Understanding The Blockchain Technology Beyond Cryptocurrency
In November of 2015, a couple, Kim Jackson and Zach LeBeau, were married on the blockchain. Most people only think of blockchain as something to do with cryptocurrencies like bitcoin and nothing more. But a blockchain can store more than just currency units and be put into other uses. Essentially, the blockchain offers a distributed means to verify and guarantee transactions which ultimately gives you the chance to cut out middlemen.
According to Gartner, the blockchain technology will in the long term lead to reformation of entire industries. Already, major companies are adopting blockchain as a means to simplify and strengthen their supply chains. Blockchain could be used to record each product step and guarantee the origin of items like food.
One pioneering advancement brought about by blockchain is a lock that is opened by money. You just need to pay through a blockchain transaction to close and open the smart lock with your smart devices. Slock is the company that’s come up with this ingenious lock by taking advantage of another of blockchain’s uses; automated security. Blockchain assures your security by using code embedded on it to grant or deny access depending on who is requesting.
The blockchain can also be used for peer-to-peer exchanges or sale. If you have an unused item like a laptop charger or something else that your peer may need, you can rent it out and get paid in bitcoins through a blockchain smart contract.
Since blockchain is a ledger that is incorruptible and enhances transparency, it has a huge potential to create social change. One of the areas this has manifested itself is in the protection of human rights of every individual. In 2017, the UNWFP sent more than 10,000 Syrian refugees cryptocurrency based vouchers. An ambitious project that offers refugees blockchain IDs and bitcoin credit cards is known as Bitnation. This enables them to have emergency identification as well as receive funds without the necessity for a bank account.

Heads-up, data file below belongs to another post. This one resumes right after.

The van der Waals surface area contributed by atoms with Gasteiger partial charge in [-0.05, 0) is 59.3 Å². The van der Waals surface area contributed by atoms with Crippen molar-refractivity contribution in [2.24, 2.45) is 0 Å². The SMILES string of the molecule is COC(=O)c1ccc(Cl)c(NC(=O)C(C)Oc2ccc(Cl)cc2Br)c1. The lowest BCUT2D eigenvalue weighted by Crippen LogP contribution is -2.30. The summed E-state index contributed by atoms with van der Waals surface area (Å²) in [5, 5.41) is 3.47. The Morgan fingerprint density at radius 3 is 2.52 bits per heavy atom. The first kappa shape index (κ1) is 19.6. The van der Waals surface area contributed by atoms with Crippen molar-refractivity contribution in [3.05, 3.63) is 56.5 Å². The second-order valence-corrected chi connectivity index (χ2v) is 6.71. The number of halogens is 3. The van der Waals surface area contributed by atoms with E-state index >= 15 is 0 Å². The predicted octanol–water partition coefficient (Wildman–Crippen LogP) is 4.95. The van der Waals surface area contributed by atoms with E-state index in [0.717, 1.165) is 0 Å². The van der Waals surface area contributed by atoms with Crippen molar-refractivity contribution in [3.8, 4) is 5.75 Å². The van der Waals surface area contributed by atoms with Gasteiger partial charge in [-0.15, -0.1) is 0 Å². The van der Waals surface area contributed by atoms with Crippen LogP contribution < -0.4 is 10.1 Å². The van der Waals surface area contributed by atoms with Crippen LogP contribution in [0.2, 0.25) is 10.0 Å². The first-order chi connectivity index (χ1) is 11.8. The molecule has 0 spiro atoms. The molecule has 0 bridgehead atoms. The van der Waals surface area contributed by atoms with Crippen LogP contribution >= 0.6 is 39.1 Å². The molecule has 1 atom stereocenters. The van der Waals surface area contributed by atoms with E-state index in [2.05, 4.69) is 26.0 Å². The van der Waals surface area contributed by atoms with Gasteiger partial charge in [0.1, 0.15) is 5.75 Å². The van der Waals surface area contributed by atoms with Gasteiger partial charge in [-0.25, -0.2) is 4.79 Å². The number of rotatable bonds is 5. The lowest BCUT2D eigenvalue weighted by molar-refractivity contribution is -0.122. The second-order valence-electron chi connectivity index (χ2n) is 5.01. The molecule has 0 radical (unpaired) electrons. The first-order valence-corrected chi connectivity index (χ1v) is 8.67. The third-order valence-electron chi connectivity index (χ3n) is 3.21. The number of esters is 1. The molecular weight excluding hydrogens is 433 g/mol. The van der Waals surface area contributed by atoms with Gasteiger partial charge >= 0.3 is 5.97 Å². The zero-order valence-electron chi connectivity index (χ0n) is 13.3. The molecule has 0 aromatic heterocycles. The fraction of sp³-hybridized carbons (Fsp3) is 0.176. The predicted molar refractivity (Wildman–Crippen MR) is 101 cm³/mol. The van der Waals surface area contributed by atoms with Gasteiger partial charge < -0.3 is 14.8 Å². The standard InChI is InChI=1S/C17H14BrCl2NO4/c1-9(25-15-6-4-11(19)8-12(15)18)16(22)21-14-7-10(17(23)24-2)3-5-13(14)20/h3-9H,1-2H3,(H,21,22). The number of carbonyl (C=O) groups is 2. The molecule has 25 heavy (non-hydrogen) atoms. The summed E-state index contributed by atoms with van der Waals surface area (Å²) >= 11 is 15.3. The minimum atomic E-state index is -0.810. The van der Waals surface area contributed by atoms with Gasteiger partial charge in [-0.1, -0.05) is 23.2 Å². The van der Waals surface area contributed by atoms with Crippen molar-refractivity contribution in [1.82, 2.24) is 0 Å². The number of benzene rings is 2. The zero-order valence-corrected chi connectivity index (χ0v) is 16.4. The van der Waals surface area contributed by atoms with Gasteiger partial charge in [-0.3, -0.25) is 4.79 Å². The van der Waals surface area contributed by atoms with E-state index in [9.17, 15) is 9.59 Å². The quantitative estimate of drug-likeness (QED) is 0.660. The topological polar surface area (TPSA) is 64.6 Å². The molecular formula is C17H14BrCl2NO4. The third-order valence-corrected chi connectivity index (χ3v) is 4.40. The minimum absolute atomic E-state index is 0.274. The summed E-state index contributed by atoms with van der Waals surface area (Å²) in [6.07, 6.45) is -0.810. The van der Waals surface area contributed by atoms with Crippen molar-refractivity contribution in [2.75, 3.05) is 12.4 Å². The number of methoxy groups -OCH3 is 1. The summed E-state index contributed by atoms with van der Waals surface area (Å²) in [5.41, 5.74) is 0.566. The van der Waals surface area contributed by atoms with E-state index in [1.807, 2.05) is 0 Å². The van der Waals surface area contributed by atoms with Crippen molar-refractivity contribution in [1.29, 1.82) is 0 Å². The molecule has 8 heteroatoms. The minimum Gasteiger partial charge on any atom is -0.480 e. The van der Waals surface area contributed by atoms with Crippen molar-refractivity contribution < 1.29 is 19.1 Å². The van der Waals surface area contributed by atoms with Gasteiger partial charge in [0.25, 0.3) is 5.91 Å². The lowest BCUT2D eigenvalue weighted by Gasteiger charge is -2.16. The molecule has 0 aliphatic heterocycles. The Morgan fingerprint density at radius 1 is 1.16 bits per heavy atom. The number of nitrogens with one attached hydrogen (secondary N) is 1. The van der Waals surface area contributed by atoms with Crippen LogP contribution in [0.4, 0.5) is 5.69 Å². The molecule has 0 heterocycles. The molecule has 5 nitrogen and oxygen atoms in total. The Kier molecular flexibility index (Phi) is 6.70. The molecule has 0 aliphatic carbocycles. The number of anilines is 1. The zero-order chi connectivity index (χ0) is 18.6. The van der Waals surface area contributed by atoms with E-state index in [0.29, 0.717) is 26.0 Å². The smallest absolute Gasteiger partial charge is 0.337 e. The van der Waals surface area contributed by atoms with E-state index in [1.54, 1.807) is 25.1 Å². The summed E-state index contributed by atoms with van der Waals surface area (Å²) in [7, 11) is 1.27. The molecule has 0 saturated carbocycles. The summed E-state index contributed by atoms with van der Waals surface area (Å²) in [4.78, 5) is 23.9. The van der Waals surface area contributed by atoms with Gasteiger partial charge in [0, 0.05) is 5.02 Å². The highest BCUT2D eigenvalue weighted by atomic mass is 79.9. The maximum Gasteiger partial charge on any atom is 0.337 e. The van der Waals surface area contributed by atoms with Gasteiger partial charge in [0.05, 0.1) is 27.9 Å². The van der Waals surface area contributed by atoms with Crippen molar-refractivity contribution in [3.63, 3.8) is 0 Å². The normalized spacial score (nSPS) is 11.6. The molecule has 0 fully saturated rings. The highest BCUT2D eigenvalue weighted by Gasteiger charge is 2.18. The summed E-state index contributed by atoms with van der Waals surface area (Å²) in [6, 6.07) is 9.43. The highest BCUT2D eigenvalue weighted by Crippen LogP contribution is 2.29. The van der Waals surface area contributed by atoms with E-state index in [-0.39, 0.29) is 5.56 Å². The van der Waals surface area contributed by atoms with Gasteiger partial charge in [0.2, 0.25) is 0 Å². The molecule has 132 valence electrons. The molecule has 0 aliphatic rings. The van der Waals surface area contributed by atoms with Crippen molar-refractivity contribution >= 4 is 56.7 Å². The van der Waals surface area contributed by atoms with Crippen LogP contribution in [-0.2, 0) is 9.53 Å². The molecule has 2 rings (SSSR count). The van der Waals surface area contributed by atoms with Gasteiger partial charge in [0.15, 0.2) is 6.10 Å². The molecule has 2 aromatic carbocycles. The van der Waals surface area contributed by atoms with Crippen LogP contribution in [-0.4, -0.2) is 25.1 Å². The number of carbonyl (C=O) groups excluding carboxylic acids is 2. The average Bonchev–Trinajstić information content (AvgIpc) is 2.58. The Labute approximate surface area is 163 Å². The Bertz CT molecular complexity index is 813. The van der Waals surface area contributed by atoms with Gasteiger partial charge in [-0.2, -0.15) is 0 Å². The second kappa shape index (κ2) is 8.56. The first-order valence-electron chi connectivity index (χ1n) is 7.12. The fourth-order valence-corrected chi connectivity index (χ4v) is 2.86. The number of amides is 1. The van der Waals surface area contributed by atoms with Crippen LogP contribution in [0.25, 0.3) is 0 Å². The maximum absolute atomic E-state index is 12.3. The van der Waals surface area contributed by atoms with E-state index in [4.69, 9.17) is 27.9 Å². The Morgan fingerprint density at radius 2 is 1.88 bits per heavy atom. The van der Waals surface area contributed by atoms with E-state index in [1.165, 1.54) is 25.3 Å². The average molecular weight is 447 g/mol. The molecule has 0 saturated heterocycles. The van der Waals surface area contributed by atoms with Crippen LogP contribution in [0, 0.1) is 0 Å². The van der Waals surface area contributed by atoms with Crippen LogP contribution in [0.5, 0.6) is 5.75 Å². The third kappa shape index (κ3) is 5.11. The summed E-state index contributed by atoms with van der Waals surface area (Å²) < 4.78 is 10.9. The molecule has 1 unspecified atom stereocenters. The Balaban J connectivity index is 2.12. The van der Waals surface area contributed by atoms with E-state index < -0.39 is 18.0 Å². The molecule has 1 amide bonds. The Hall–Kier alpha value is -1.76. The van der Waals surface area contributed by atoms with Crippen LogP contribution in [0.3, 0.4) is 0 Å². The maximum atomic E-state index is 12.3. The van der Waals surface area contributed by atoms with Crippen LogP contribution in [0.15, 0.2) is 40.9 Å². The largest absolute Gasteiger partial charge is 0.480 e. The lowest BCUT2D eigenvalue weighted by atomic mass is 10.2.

Other examples of how blockchain protects our human rights are:
- Creating financial avenues for the most impoverished-acts like a bank for those without bank accounts. You don’t get charged to transfer money and as long as you have access to a smartphone, you can conveniently access money.
- Preventing voter fraud-blockchain technology can provide an unhackable electronic vote-counting system.
- Improve government efficiency by accelerating their capabilities and ensuring security as most processes are susceptible to corruption.
Blockchain automation is another emerging trend. For example in home automation, a sensor could report a damp to the blockchain. This triggers instructions for repair funds to be transferred from an insurer to a claimant’s account even before you notice anything wrong. A digital currency automated with your walking has been launched which pays you to walk. According to the creators, it offers an added incentive to keep fit and the coins you earn can be spent at your local store.
Some ideas may look like solutions anticipating problems but some are linked to real needs. The cryptocurrency craze just goes to show that the genie is already out of the bag and even though it won’t be here tomorrow, it’s coming. Blockchain has and will go beyond bitcoin and cryptocurrencies. However, as it’s set to disrupt quite a lot, we’ll wait and see the direction it will take.
What uses do you see blockchain being put to? Let us know in the comments below.